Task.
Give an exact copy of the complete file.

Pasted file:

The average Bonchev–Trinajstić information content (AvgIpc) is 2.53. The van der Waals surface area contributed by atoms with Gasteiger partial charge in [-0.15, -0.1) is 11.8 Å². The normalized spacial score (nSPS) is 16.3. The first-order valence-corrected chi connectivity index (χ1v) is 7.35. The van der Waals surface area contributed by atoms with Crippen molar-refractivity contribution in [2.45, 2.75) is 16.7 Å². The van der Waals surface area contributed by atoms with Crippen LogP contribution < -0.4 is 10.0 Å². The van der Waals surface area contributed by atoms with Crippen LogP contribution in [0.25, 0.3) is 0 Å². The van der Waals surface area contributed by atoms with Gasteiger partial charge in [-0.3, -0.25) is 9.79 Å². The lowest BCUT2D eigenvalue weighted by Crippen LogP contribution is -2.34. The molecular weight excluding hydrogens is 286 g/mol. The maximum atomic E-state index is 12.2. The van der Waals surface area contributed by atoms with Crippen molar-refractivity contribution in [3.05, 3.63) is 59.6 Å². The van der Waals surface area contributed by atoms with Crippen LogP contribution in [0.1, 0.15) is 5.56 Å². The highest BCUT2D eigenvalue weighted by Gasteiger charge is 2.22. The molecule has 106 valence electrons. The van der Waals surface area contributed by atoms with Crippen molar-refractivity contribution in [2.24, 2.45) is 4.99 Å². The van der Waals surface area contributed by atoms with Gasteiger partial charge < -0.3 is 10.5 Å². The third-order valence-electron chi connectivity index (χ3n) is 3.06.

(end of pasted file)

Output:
The average Bonchev–Trinajstić information content (AvgIpc) is 2.53. The van der Waals surface area contributed by atoms with Gasteiger partial charge in [-0.15, -0.1) is 11.8 Å². The normalized spacial score (nSPS) is 16.3. The first-order valence-corrected chi connectivity index (χ1v) is 7.35. The van der Waals surface area contributed by atoms with Crippen molar-refractivity contribution in [2.45, 2.75) is 16.7 Å². The van der Waals surface area contributed by atoms with Crippen LogP contribution < -0.4 is 10.0 Å². The van der Waals surface area contributed by atoms with Crippen LogP contribution in [0.25, 0.3) is 0 Å². The van der Waals surface area contributed by atoms with Gasteiger partial charge in [-0.3, -0.25) is 9.79 Å². The lowest BCUT2D eigenvalue weighted by Crippen LogP contribution is -2.34. The molecular weight excluding hydrogens is 286 g/mol. The maximum atomic E-state index is 12.2. The van der Waals surface area contributed by atoms with Crippen molar-refractivity contribution in [3.05, 3.63) is 59.6 Å². The van der Waals surface area contributed by atoms with Crippen LogP contribution in [0.1, 0.15) is 5.56 Å². The highest BCUT2D eigenvalue weighted by Gasteiger charge is 2.22. The molecule has 106 valence electrons. The van der Waals surface area contributed by atoms with Crippen molar-refractivity contribution in [2.24, 2.45) is 4.99 Å². The van der Waals surface area contributed by atoms with Gasteiger partial charge < -0.3 is 10.5 Å². The third-order valence-electron chi connectivity index (χ3n) is 3.06.